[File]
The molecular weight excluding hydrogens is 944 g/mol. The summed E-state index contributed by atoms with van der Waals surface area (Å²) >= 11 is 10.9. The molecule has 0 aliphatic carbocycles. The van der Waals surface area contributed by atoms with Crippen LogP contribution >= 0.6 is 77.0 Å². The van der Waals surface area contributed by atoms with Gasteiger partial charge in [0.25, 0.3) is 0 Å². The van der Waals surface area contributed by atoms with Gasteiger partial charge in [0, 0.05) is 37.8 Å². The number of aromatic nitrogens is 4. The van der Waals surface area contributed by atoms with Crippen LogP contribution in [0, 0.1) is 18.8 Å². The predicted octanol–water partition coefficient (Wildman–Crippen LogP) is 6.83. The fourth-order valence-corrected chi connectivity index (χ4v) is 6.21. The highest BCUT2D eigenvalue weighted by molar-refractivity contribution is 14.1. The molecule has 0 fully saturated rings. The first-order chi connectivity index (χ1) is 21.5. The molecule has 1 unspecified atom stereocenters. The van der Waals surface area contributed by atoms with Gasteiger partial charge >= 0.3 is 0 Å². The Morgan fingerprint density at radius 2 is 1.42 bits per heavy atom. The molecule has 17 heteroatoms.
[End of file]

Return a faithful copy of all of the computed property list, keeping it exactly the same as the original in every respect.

The molecular weight excluding hydrogens is 944 g/mol. The summed E-state index contributed by atoms with van der Waals surface area (Å²) >= 11 is 10.9. The molecule has 0 aliphatic carbocycles. The van der Waals surface area contributed by atoms with Crippen LogP contribution >= 0.6 is 77.0 Å². The van der Waals surface area contributed by atoms with Gasteiger partial charge in [0.25, 0.3) is 0 Å². The van der Waals surface area contributed by atoms with Gasteiger partial charge in [0, 0.05) is 37.8 Å². The number of aromatic nitrogens is 4. The van der Waals surface area contributed by atoms with Crippen LogP contribution in [0, 0.1) is 18.8 Å². The predicted octanol–water partition coefficient (Wildman–Crippen LogP) is 6.83. The fourth-order valence-corrected chi connectivity index (χ4v) is 6.21. The highest BCUT2D eigenvalue weighted by molar-refractivity contribution is 14.1. The molecule has 0 fully saturated rings. The first-order chi connectivity index (χ1) is 21.5. The molecule has 1 unspecified atom stereocenters. The van der Waals surface area contributed by atoms with Gasteiger partial charge >= 0.3 is 0 Å². The Morgan fingerprint density at radius 2 is 1.42 bits per heavy atom. The molecule has 17 heteroatoms.